The Brewster Carriage Co was started in 1810 by James Brewster. It quickly gained a reputation for fine carriages and by 1827 had branches in New Haven and Bridgeport as well as New York City. Under James? son Henry, the firm won international acclaim at the Paris carriage exhibition in 1878.
When James retired, his son Henry was running the New York branch, which became Brewster & Co. and the younger James Jr. was keeping up the firm everyday. In 1883, Henry's 17 year old son William joined the company and the slogan "Carriage Builder for the American Gentleman" was adopted. In 1905, Brewster also maintained franchises for several European marques, including Delaunay Belleville and Lanchester. This would mark their first venture into automobile body building, and beginning their history of providing coachwork for prestigious autos. By 1911 it had abandoned carriages entirely and moved the workshops from Manhattan to Long Island City, New York.
In 1914, in what would become a long association, Brewster was carefully chosen as sales agents for Rolls-Royce, Ltd. and would be the main body suppliers for Rolls-Royce in the U.S.
From 1915 to 1925, Brewster also built complete automobiles, called the Brewster Knight, recognizable by their oval radiators, patented leather fenders, and featuring the quiet and costly sleeve-valve Knight engine. In addition to Delaunay Belleville, other early chassis to be bodied by Brewster included Renault, Panhard et Levassor and Mercedes.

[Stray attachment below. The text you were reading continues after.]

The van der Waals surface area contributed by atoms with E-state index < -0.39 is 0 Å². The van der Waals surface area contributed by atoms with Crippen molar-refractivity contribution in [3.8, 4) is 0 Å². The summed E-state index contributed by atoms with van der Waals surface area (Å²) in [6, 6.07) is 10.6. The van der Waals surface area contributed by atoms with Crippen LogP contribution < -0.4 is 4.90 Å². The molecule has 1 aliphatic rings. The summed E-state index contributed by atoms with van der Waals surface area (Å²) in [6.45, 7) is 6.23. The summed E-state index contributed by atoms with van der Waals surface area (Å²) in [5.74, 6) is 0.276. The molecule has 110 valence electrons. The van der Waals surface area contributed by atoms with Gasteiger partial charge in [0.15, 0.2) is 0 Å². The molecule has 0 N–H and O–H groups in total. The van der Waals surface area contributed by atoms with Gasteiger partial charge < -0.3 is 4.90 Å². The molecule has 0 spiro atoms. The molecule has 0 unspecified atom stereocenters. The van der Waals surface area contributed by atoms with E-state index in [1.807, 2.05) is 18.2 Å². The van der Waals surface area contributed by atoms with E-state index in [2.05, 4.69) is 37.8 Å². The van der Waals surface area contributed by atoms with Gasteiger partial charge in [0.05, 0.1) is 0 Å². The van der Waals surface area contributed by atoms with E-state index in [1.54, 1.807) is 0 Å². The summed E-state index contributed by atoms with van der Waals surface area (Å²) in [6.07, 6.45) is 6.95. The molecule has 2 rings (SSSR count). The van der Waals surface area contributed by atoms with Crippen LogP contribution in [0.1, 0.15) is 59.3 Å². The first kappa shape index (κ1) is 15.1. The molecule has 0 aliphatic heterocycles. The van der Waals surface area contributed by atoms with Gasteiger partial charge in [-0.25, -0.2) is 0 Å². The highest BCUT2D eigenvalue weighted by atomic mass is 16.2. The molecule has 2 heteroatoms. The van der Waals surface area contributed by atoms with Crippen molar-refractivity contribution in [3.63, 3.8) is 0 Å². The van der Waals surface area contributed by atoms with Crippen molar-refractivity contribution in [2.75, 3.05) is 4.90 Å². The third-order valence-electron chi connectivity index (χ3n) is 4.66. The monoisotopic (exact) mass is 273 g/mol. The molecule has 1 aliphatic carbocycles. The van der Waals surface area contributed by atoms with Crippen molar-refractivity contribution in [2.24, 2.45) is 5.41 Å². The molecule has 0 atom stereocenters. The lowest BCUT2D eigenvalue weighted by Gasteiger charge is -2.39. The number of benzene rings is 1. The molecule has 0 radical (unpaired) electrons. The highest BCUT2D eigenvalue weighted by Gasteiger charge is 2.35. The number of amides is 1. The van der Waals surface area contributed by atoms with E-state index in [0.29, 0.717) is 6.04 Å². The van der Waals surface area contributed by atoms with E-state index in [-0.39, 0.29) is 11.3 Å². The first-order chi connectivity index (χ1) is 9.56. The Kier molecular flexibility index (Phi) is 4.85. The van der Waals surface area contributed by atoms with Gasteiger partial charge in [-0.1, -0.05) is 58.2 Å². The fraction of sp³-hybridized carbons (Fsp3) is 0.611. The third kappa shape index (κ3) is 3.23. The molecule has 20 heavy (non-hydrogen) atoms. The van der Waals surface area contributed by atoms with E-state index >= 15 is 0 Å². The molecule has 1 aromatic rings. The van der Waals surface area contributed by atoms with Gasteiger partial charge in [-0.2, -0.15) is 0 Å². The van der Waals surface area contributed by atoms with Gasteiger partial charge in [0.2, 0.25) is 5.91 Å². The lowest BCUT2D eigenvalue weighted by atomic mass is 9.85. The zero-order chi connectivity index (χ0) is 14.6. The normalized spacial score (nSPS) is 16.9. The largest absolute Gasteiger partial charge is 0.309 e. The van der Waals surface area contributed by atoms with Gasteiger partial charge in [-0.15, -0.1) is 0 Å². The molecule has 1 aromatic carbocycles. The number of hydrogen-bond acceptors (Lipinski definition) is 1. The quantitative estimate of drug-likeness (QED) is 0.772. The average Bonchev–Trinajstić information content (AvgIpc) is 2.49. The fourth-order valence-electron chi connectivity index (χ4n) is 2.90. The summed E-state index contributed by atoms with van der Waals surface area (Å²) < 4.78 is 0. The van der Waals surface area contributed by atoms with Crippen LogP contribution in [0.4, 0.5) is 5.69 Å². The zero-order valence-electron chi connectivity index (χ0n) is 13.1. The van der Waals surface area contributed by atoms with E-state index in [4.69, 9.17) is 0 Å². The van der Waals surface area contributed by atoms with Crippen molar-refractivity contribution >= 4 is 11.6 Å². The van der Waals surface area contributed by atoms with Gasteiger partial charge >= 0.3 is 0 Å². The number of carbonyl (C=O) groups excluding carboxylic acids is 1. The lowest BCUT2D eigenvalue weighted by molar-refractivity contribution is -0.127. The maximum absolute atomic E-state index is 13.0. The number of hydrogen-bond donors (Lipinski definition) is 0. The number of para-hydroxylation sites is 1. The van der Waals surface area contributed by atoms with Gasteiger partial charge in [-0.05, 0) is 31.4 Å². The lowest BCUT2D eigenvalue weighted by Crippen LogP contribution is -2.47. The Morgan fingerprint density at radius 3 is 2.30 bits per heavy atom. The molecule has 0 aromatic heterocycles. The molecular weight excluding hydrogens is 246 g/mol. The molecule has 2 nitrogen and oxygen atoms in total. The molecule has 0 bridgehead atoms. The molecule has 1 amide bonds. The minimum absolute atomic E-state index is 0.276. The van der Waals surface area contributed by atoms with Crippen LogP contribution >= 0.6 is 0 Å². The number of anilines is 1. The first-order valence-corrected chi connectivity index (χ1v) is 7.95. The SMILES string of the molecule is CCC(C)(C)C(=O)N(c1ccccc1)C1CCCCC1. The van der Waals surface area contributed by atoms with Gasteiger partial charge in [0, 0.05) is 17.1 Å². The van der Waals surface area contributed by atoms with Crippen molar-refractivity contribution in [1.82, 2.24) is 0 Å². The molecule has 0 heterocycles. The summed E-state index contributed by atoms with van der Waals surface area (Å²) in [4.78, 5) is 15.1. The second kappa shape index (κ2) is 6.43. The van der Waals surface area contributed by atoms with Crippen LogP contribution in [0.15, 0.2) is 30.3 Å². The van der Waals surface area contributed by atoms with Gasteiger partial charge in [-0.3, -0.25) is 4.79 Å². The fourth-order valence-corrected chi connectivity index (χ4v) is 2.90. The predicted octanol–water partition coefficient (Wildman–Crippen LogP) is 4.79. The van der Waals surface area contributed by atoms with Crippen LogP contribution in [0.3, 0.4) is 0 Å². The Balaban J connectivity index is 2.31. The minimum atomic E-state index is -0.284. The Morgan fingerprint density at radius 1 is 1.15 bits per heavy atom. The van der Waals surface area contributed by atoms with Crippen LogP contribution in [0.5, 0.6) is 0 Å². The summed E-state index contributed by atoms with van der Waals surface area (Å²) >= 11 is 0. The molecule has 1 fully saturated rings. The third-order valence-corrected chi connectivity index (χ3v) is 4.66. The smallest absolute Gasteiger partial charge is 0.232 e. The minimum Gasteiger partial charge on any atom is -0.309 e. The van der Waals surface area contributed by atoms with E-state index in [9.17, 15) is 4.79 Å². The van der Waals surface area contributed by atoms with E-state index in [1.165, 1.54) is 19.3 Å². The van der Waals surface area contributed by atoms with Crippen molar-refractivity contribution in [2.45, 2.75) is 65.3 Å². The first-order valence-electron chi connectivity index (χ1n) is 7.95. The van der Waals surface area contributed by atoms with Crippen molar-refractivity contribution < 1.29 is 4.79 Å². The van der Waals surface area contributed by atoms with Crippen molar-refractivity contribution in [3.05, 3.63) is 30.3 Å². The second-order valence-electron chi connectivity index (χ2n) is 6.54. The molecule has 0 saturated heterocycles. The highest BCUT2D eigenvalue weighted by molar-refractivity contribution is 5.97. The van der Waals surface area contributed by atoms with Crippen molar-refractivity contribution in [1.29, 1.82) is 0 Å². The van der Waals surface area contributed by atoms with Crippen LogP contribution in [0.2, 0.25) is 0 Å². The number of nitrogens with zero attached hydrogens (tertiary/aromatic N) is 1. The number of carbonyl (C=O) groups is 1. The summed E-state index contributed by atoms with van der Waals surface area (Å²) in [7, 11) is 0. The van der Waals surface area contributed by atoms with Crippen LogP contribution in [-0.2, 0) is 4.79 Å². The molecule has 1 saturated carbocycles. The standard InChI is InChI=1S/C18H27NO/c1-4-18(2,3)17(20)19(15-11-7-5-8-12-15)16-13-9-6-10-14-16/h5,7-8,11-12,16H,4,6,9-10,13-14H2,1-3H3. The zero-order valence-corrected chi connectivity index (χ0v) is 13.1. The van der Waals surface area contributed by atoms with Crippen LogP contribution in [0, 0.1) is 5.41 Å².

By 1925, Brewster's car had few sales, trading with Europe had resumed, and Rolls-Royce of America was expanding and gaining bargaining power against Brewster. Executives from Rolls-Royce of America and Brewster met, and decided on the purchase of Brewster & Co. and their debt. Rolls-Royce would have cars fitted with temporary seats and protection, and driven from their Massachusetts plant to the Brewster building in Long Island City to have bodies installed.
After Rolls-Royce of America folded, from 1931 to 1934 Rolls-Royce Phantom II chassis were shipped directly from Britain to Brewster's large facility in Long Island City by Brewster, as well as by dealers and individuals. By this time in the Great Depression, there was strong sentiment against the wealthy (and the archetypal Brewster-bodied Rolls-Royce) and Brewster was not selling well.
In 1934 employee J.S. Inskip, who had taken control of operations to save Brewster from the Depression, purchased 135 Ford V8 roadster chassis and designed a body for it, which was a hit at the 1934 New York Auto Show. The bodies were worth more than the chassis. These cars were registered as Brewsters (not branded as a Ford) and sold at Rolls-Royce showrooms. Edsel Ford acquired the first shipped example, which was the third Ford Brewster ever built. Inskip marketed the car to New York celebrities, with whom it became popular. The Ford Brewster project was initially profitable, but soon Brewster was taking losses and her bondholders and directors would claim something needed to be done.
On August 18, 1937, the company was sold at public auction.
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